Emerging Patterns of Innovation: Sources of Japan's Technological Edge

Overview

Kodama uses the concept of a techno-paradigm shift to express the radical changes in the way technology has been and continues to be developed, applied, and commercialized over time. In analyzing data gathered over ten years of intensive research and study of Japanese firms, he distinguishes six dimensions along which the shift is occurring: manufacturing, business diversification, R&D competition, product development, innovation pattern, and societal diffusion of technology. He illuminates his discussion of ...
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0875844375 Harvard Business School hardcover with great dustjacket

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Overview

Kodama uses the concept of a techno-paradigm shift to express the radical changes in the way technology has been and continues to be developed, applied, and commercialized over time. In analyzing data gathered over ten years of intensive research and study of Japanese firms, he distinguishes six dimensions along which the shift is occurring: manufacturing, business diversification, R&D competition, product development, innovation pattern, and societal diffusion of technology. He illuminates his discussion of each dimension with a profile of specific technologies and the companies that have advanced them, including consumer electronics (Sony and Toshiba), fiber optic cables (Sumitomo Electric), computers and communications equipment (NEC), machine tools (Fanuc), and automobile parts (Honda, Toyota, and Nissan). The concepts presented in Emerging Patterns of Innovation not only have implications for the competitive strategies of non-Japanese firms and the economic policies of their corresponding nations, but could also help promote important international alliances in technological development at both the business and the national levels. In particular, Kodama describes his vision of option sharing, through which it is possible to resolve the tensions between international cooperation and national autonomy as well as to promote a nonprotectionist, "plus-sum game" in technological innovation that would benefit the world as a whole.

For managers seeking to understand how Japan has sustained a premiere position in high-technology industries, Kodama provides a well-substantiated model that sheds light on competition in technology across the globe. Features a Foreword by Lewis M. Branscomb.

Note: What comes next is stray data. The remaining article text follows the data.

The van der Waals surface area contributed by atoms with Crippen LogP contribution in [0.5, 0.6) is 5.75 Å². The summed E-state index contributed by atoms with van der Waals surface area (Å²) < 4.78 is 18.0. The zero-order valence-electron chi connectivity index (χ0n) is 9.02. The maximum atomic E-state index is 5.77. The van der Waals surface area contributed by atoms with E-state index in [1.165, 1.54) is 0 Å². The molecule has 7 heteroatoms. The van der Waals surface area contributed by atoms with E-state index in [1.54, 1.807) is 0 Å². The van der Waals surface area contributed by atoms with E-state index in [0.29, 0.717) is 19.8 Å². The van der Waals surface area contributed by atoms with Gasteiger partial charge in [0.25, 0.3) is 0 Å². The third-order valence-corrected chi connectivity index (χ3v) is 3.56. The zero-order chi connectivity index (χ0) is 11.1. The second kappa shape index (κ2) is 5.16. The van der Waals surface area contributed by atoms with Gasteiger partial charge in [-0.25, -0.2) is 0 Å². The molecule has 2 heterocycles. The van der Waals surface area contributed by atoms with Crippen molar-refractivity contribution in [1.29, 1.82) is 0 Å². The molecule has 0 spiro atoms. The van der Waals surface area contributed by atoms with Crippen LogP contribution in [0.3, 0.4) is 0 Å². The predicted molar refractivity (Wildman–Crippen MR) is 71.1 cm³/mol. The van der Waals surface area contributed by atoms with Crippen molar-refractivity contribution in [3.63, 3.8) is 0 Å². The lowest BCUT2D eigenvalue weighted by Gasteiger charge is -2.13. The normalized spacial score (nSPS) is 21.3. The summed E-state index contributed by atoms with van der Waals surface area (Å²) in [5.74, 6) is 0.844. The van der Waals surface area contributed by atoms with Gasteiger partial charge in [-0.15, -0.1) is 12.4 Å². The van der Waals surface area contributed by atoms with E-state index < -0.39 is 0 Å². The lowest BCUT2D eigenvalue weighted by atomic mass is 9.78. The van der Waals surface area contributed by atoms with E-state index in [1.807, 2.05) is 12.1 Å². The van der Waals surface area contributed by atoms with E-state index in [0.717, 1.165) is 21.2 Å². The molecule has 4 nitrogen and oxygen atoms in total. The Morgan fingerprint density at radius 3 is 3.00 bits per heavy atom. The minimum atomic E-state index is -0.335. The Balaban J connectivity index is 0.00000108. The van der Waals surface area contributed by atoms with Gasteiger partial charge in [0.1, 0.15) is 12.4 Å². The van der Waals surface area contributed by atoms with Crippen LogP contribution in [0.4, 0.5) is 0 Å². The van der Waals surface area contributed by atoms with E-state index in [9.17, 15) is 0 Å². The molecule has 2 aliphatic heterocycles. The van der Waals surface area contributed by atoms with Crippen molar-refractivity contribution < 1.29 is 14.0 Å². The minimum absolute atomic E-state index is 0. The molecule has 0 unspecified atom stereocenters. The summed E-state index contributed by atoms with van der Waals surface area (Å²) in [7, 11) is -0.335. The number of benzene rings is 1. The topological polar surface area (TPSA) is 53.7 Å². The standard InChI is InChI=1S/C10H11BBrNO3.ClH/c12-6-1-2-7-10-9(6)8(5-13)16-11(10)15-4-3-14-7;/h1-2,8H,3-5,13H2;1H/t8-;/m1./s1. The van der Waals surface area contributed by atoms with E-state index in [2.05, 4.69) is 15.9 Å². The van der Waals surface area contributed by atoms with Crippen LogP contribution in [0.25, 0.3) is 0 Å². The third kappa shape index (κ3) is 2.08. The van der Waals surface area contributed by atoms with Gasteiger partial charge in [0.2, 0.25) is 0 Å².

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Editorial Reviews

Booknews
Combining scientific measurement, case studies, and historical perspective, Kodama illustrates the ways in which development, application, and commercialization of technology is changing manufacturing, business diversification, R&D competition, product development, innovation pattern, and societal diffusion of technology. Annotation c. Book News, Inc., Portland, OR (booknews.com)
David Rouse
Kodama's analysis shows that the Japanese have not, as some suggest, adapted their business, economic, and social systems to take maximum advantage of leading and changing technologies. Instead, he argues, these technologies intrinsically suit the Japanese. Kodama builds a model of how Japanese companies manage innovation and technological change; he identifies six areas where most change is occurring: manufacturing, diversification, research and development competition, product development, innovation pattern, and societal diffusion of technology. Kodama is a professor of science, technology, and industry at the University of Tokyo, and he has been a visiting professor at Stanford and at Harvard's Kennedy School of Government. Although the author is Japanese, his language is pure "bizschoolspeak" ; he writes of techno-paradigm shifts, demand articulation, knowledge creation, and upstream linkages. Kodama also includes rigorous mathematical analysis of data he has compiled for 10 years. Recommended for academic or major business collections.
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Product Details

  • ISBN-13: 9780875844374
  • Publisher: Harvard Business Review Press
  • Publication date: 4/1/1995
  • Series: Management of Innovation and Change
  • Pages: 336
  • Product dimensions: 6.45 (w) x 9.52 (h) x 1.40 (d)

Table of Contents

List of Figures
List of Tables
Foreword
Preface
Introduction 1
Ch. 1 Manufacturing: From Producing to Knowledge Creation 18
Ch. 2 Business Diversification: From Spin-Off to Trickle-Up Process 54
Ch. 3 R&D Competition: From Dominant-Design to Interindustry Competition 99
Ch. 4 Product Development: From Pipeline to Demand Articulation 142
Ch. 5 Innovation Pattern: From Breakthrough to Technology Fusion 189
Ch. 6 Societal Diffusion: From Technical Evolution to Institutional Coevolution 237
Epilogue Techno-Globalism by Option Sharing 278
Index 287
About the Author 299
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